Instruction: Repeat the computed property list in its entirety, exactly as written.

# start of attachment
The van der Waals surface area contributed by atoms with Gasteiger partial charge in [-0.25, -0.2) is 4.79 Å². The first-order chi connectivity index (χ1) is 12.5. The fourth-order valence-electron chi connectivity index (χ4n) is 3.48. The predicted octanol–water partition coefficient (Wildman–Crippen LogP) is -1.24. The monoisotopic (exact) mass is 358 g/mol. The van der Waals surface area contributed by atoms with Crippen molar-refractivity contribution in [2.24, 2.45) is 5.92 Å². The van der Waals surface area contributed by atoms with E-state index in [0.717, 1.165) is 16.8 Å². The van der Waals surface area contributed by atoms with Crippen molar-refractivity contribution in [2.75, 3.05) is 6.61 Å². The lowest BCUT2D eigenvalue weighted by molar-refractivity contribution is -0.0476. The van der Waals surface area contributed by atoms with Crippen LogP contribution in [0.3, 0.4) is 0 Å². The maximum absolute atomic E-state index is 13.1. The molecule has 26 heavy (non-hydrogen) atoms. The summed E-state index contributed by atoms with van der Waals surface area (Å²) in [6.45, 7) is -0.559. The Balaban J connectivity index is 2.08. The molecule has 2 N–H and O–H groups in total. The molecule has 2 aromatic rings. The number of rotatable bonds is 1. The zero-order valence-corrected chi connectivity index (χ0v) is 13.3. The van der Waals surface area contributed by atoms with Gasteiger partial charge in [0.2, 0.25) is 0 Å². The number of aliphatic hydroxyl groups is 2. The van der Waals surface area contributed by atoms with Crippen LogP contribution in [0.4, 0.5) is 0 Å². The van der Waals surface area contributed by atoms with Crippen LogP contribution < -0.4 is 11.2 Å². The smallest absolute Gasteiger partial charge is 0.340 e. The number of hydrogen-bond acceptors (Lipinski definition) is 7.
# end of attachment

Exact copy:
The van der Waals surface area contributed by atoms with Gasteiger partial charge in [-0.25, -0.2) is 4.79 Å². The first-order chi connectivity index (χ1) is 12.5. The fourth-order valence-electron chi connectivity index (χ4n) is 3.48. The predicted octanol–water partition coefficient (Wildman–Crippen LogP) is -1.24. The monoisotopic (exact) mass is 358 g/mol. The van der Waals surface area contributed by atoms with Crippen molar-refractivity contribution in [2.24, 2.45) is 5.92 Å². The van der Waals surface area contributed by atoms with E-state index in [0.717, 1.165) is 16.8 Å². The van der Waals surface area contributed by atoms with Crippen molar-refractivity contribution in [2.75, 3.05) is 6.61 Å². The lowest BCUT2D eigenvalue weighted by molar-refractivity contribution is -0.0476. The van der Waals surface area contributed by atoms with Crippen LogP contribution in [0.3, 0.4) is 0 Å². The maximum absolute atomic E-state index is 13.1. The molecule has 26 heavy (non-hydrogen) atoms. The summed E-state index contributed by atoms with van der Waals surface area (Å²) in [6.45, 7) is -0.559. The Balaban J connectivity index is 2.08. The molecule has 2 N–H and O–H groups in total. The molecule has 2 aromatic rings. The number of rotatable bonds is 1. The zero-order valence-corrected chi connectivity index (χ0v) is 13.3. The van der Waals surface area contributed by atoms with Gasteiger partial charge in [0.2, 0.25) is 0 Å². The number of aliphatic hydroxyl groups is 2. The van der Waals surface area contributed by atoms with Crippen LogP contribution in [0.4, 0.5) is 0 Å². The van der Waals surface area contributed by atoms with Crippen LogP contribution < -0.4 is 11.2 Å². The smallest absolute Gasteiger partial charge is 0.340 e. The number of hydrogen-bond acceptors (Lipinski definition) is 7.